One of the big features of Windows 10 will be advanced security and management options when it comes to the enterprise space. And as we get closer to launch, Microsoft is further detailing these security measures.
While we’ve previously heard about the new Windows Hello and Microsoft Passport, both of which relate to user authentication on systems, Microsoft is now talking about a new feature called Device Guard.
Device Guard is a feature that integrates software and hardware security measures to check for a program’s digital signature and determine whether it’s a trusted source or not. By managing devices using Device Guard, companies will be able to lock down devices and make sure only approved software gets installed.
A piece of software may be signed by Microsoft, by the Windows Store, by the company or any other source that the company deems to be trustworthy. Both modern apps as well as classic Win32 apps may be signed and deployed.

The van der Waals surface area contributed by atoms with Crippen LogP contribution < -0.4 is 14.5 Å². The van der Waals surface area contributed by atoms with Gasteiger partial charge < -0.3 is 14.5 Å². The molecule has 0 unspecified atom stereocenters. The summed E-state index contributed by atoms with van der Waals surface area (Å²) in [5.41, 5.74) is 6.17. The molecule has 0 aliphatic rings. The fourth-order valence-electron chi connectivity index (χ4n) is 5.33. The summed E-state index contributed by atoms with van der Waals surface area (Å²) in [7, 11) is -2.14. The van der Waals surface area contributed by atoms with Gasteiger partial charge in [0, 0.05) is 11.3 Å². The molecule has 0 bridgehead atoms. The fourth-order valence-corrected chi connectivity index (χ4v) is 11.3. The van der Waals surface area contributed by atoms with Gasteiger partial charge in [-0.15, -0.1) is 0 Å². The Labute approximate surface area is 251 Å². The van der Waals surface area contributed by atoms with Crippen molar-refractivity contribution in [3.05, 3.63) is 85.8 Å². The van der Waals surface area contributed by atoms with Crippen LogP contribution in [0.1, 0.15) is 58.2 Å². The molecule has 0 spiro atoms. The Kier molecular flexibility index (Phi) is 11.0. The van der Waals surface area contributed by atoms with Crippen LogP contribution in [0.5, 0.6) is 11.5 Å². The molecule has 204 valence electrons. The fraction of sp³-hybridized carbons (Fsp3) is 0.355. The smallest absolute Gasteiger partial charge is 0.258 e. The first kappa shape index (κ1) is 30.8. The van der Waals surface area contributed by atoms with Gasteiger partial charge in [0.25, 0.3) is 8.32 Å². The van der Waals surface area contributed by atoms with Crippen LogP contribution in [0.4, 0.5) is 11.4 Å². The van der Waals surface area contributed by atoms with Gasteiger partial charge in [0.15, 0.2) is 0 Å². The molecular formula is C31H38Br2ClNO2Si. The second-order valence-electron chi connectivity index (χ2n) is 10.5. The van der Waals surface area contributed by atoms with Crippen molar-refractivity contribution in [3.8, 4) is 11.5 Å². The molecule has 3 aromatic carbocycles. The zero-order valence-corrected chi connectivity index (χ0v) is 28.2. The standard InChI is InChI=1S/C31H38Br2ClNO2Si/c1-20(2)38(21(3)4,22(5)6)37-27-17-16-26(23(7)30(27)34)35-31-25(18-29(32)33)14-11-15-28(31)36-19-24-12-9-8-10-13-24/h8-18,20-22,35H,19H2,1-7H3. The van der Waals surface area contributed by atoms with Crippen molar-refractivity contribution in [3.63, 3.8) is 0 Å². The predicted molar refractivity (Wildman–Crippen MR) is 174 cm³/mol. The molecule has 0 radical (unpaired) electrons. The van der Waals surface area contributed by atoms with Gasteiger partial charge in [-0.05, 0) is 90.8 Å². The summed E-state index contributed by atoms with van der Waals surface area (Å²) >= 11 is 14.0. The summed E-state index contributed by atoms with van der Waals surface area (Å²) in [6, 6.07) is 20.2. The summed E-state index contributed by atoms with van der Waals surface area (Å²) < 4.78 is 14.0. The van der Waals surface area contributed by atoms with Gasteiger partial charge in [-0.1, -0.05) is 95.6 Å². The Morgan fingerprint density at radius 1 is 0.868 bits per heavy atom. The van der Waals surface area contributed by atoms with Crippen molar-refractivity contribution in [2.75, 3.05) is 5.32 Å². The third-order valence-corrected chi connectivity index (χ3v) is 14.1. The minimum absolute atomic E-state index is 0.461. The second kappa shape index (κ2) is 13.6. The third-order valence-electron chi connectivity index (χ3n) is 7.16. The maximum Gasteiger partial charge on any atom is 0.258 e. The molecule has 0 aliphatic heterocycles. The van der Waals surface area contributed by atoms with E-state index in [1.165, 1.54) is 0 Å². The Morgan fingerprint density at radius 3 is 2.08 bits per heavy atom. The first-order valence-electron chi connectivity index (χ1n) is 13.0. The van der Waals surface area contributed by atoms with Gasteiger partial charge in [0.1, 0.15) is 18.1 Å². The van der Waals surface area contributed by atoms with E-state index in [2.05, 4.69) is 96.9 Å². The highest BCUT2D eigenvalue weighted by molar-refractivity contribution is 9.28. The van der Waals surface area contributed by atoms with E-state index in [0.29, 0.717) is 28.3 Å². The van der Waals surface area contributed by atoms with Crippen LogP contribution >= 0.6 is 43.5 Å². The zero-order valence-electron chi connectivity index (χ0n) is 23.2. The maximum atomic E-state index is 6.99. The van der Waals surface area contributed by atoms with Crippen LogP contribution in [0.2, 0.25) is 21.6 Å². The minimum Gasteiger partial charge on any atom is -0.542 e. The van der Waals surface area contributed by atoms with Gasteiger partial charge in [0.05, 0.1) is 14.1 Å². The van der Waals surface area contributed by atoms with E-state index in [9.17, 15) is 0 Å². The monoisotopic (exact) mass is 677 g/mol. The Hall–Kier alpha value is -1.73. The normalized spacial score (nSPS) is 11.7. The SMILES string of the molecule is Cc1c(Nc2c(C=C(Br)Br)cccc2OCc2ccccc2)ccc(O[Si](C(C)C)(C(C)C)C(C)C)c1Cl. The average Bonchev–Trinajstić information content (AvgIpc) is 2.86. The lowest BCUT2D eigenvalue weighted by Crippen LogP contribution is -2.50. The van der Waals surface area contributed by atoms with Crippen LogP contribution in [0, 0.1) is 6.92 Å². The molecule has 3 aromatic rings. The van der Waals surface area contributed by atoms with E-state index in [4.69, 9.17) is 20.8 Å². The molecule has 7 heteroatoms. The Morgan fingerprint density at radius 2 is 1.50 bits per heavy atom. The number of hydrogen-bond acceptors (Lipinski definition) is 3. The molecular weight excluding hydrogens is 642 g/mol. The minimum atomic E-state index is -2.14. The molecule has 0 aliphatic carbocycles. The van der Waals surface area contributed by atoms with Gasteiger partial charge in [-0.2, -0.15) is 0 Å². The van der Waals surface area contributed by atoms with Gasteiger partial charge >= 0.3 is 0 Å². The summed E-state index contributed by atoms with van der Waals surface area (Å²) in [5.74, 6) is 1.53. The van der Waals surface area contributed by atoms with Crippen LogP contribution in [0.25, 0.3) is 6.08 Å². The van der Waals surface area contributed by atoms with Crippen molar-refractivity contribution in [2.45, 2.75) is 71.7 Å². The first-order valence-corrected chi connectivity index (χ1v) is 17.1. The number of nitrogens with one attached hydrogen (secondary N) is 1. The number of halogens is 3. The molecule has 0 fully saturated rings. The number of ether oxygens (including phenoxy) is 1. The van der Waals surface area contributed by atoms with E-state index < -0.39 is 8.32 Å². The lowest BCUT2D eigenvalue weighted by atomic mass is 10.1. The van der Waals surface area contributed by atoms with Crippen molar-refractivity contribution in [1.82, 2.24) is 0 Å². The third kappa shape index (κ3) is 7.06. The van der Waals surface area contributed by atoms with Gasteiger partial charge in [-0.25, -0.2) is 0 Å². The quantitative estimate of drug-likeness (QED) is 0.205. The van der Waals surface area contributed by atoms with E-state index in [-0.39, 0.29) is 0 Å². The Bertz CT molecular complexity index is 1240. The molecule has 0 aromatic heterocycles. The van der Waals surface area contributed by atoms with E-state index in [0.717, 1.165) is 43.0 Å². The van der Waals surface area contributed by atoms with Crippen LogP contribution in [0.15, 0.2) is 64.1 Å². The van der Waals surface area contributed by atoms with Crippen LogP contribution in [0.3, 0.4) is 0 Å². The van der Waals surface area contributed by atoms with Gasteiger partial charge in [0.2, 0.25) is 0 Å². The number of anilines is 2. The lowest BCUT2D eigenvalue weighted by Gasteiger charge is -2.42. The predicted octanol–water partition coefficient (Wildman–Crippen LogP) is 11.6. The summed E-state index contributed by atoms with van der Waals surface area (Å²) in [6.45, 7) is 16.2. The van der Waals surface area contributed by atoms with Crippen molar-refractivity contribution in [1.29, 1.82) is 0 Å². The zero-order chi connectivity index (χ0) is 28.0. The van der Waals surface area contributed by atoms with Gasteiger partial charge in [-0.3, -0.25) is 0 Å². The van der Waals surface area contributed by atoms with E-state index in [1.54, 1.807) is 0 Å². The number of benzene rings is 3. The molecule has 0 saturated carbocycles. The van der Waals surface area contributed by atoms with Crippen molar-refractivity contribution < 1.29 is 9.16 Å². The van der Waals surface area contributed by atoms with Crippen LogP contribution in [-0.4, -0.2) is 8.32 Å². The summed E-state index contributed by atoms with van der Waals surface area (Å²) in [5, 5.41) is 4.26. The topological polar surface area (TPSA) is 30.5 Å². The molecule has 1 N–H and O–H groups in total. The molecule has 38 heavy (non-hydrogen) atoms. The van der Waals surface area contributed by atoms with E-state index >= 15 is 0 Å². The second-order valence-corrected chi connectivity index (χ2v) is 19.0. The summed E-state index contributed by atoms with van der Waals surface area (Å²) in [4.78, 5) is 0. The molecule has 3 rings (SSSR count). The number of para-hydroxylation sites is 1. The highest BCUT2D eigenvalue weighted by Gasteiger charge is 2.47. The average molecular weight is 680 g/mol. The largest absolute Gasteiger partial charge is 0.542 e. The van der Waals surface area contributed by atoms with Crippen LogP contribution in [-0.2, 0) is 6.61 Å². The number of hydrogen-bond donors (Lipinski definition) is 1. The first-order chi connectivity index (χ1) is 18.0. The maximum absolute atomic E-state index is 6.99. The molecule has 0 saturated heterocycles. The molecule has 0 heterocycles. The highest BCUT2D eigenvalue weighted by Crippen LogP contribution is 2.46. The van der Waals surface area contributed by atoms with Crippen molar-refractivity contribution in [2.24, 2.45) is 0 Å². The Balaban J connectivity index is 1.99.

While this doesn’t sound new at all, Microsoft is adamant that by integrating virtualization technology with hardware protection and separating the authentication system from the rest of Windows, it has managed to create a much more robust way to test an app’s signatures. Acer, Lenovo, Toshiba and HP are just some of the OEMs which are endorsing Device Guard on their devices.
Still, Device Guard will be just one piece of the puzzle, as regular antivirus software as well as Windows Hello, Microsoft Passport and other features will need to come together and offer better security to enterprise customers.
We’re bound to learn a whole bunch about Windows 10 in the following weeks as BUILD is just around the corner.